Review: Blueberry Boys, by Vanessa North

The Blurb:

Cover Blueberry Boys by Vanessa NorthConnor Graham is a city boy—a celebrated fashion photographer in New York. When his uncle’s death drags him back to the family blueberry farm, all he wants to do is sell it as quickly as he can. Until he meets his uncle’s tenant farmer.

Jed Jones, shy and stammering, devout and dedicated, has always yearned for land of his own and a man to share it with. Kept in the closet by his church, family, and disastrous first love, he longs to be accepted for who he is. But now, with his farm and his future in Connor’s careless hands, he stands to lose even the little he has.

Neither man expects the connection between them. Jed sees Connor—appreciates his art and passion like no one else in this godforsaken town ever has. Connor hears Jed—looks past his stutter to listen to the man inside. The time they share is idyllic, but with the farm sale pending, even their sanctuary is a source of tension. As work, family, and their town’s old-fashioned attitudes pull them apart, they must find a way to reconcile commitments to their careers and to each other.


The Stats:

Published:
Publisher:
Genre:
Length:
POV:
Type:
November 28, 2015
Riptide Publishing
Contemporary, M/M, GLBT+
186 e-book pages
3rd person
Stand-Alone
Dates I read this:
Edition I read:
November 29-December 1, 2015
Kindle Edition
See the book on GoodReads.

The Review:

⭐️⭐️⭐️⭐️⭐️ Stars

A habit I have, when I finish a book that I loved, is to go back to the beginning and read the first paragraph or two, maybe the first page. I do this to remind myself how it all started and what hooked me. Because a great book takes a lot of twists and turns from those first words, and sometimes those first steps of the journey become a little hazy once I’ve reached the end.

I got hooked again, and I umm…I ended up reading this twice.

I don’t remember the last time that happened. I know it’s been years. I know it wasn’t a romance.

I’ve read a few Vanessa North books in the last few weeks because I wanted a taste of her style before reading this book that I pre-ordered on a whim based on the title and cover alone. I liked those books—and that made me really excited about this one.

I can now say, unequivocally and officially, that Vanessa North has been added to my list of pre-order/auto-buy authors. I don’t think I need to see a fancy cover or even a blurb—just that one-click button to buy.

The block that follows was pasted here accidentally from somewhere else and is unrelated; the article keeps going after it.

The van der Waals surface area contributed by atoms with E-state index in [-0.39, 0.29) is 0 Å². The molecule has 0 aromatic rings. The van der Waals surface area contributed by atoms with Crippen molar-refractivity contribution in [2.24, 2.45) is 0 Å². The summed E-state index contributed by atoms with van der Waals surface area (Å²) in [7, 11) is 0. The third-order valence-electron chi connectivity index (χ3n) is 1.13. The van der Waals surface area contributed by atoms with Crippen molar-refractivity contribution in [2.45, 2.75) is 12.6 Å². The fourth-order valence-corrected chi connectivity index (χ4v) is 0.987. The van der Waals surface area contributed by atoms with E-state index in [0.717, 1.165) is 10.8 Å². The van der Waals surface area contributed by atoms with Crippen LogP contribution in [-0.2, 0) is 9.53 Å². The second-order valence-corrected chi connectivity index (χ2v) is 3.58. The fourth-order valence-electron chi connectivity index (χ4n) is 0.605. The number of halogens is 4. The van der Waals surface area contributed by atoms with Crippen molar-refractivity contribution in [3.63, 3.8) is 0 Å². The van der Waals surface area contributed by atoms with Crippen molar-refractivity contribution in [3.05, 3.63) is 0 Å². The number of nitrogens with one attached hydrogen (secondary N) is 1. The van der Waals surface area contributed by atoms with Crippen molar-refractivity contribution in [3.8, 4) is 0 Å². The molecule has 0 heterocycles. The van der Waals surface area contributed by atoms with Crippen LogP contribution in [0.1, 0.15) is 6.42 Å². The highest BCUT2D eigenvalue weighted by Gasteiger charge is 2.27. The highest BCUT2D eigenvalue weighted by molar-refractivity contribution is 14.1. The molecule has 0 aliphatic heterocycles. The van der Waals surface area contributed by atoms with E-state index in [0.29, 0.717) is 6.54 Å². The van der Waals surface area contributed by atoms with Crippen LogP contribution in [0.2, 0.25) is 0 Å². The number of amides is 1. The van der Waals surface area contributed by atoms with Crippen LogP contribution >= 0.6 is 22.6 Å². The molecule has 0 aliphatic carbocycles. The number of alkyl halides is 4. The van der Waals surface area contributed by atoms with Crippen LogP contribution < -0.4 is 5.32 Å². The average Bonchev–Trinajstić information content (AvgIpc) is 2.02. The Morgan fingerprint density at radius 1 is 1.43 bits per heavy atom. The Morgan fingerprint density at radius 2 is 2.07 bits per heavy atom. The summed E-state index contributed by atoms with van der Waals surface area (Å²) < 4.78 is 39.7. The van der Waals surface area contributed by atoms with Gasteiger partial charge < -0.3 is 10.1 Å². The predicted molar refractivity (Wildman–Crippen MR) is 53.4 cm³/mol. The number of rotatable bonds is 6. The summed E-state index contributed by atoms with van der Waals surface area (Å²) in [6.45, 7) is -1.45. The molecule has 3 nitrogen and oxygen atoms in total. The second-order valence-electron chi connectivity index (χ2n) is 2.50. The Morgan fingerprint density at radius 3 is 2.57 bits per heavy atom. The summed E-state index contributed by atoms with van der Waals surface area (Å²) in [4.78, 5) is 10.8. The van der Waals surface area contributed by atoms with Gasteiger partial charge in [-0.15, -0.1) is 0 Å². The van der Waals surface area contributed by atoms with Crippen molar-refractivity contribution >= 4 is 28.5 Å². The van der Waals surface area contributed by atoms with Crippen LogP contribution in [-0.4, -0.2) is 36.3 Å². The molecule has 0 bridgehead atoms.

These characters, that setting, and this story…man, I loved this. This is a gorgeously told story just as sweet, with a burst of tart, as the best blueberries I’ve ever had on a summer day.

This is a quiet story, a slow-burn, growing intimacy with very little Big Drama. There are a few obstacles, of course…but no huge tricks and tropes. Just a story of two beautiful men; men who are flawed, normal, know their limitations and have insecurities and some inadequacies. But, we all do, don’t we? I felt like this could be anyone’s story of falling in love, accepting so totally another person, adapting, wanting…needing. It’s opening a memory box of forgotten things, painful things, and a few happy things too. It’s finding an anchor and a place to call home—that place being a person, The One—when that dream had nearly faded.

I loved Jed’s faith, because that’s hard to have…even harder to keep sometimes. I love his strength, perseverance, and courage—and the things he doesn’t say as much as the words he stumbles over. And Connor, who is patient and impatient, knows himself but is sort of lost until he’s found.

In so many ways they’re opposites and in so many ways the same. Where one is weak, the other is strong. When one is afraid, the other has courage. It’s a gorgeously balanced partnership.

The farm and fields and the small town are as much a character as they are the setting and metaphorical for things nurturing, organic, and thriving…as well as scary, lonely, and remote. It’s a home we get stuck in, or run away from, or go back to and find our roots.

This is a comfortable read. One to snuggle down with, settle in and just be.

And now I’ll miss the blueberries until spring.

 

This review also posted on GoodReads and Amazon.

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